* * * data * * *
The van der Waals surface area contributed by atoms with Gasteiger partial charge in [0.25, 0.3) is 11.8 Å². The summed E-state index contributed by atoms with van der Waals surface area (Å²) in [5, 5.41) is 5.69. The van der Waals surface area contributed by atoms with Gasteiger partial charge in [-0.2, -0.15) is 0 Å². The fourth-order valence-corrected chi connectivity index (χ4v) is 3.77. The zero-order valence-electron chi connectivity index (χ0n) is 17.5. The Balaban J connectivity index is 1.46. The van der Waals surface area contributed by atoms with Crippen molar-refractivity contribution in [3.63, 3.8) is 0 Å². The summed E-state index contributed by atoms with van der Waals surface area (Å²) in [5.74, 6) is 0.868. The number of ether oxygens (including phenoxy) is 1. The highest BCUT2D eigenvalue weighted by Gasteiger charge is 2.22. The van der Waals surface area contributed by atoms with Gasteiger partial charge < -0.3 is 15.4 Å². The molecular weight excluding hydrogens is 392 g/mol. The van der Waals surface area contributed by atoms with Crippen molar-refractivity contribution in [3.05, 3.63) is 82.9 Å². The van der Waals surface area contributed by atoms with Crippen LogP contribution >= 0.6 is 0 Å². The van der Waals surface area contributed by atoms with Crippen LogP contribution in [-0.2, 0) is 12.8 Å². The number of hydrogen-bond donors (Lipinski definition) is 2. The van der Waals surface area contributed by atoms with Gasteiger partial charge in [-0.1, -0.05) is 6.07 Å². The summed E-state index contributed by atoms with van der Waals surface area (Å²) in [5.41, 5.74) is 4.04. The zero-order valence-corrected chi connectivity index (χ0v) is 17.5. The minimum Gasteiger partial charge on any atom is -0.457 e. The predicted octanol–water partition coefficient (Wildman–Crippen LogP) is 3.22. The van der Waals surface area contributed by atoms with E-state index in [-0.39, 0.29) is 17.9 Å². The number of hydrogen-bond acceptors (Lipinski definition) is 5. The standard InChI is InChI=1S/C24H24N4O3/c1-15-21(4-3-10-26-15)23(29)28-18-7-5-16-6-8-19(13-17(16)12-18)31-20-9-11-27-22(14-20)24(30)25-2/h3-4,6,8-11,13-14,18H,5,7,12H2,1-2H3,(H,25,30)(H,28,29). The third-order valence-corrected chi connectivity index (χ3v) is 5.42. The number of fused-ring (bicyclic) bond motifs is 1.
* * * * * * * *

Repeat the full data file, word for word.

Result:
The van der Waals surface area contributed by atoms with Gasteiger partial charge in [0.25, 0.3) is 11.8 Å². The summed E-state index contributed by atoms with van der Waals surface area (Å²) in [5, 5.41) is 5.69. The van der Waals surface area contributed by atoms with Gasteiger partial charge in [-0.2, -0.15) is 0 Å². The fourth-order valence-corrected chi connectivity index (χ4v) is 3.77. The zero-order valence-electron chi connectivity index (χ0n) is 17.5. The Balaban J connectivity index is 1.46. The van der Waals surface area contributed by atoms with Crippen molar-refractivity contribution in [3.63, 3.8) is 0 Å². The summed E-state index contributed by atoms with van der Waals surface area (Å²) in [5.74, 6) is 0.868. The number of ether oxygens (including phenoxy) is 1. The highest BCUT2D eigenvalue weighted by Gasteiger charge is 2.22. The van der Waals surface area contributed by atoms with Gasteiger partial charge < -0.3 is 15.4 Å². The molecular weight excluding hydrogens is 392 g/mol. The van der Waals surface area contributed by atoms with Crippen molar-refractivity contribution in [3.05, 3.63) is 82.9 Å². The van der Waals surface area contributed by atoms with Crippen LogP contribution >= 0.6 is 0 Å². The van der Waals surface area contributed by atoms with Crippen LogP contribution in [-0.2, 0) is 12.8 Å². The number of hydrogen-bond donors (Lipinski definition) is 2. The van der Waals surface area contributed by atoms with Gasteiger partial charge in [-0.1, -0.05) is 6.07 Å². The summed E-state index contributed by atoms with van der Waals surface area (Å²) in [5.41, 5.74) is 4.04. The zero-order valence-corrected chi connectivity index (χ0v) is 17.5. The minimum Gasteiger partial charge on any atom is -0.457 e. The predicted octanol–water partition coefficient (Wildman–Crippen LogP) is 3.22. The van der Waals surface area contributed by atoms with E-state index in [-0.39, 0.29) is 17.9 Å². The number of hydrogen-bond acceptors (Lipinski definition) is 5. The standard InChI is InChI=1S/C24H24N4O3/c1-15-21(4-3-10-26-15)23(29)28-18-7-5-16-6-8-19(13-17(16)12-18)31-20-9-11-27-22(14-20)24(30)25-2/h3-4,6,8-11,13-14,18H,5,7,12H2,1-2H3,(H,25,30)(H,28,29). The third-order valence-corrected chi connectivity index (χ3v) is 5.42. The number of fused-ring (bicyclic) bond motifs is 1.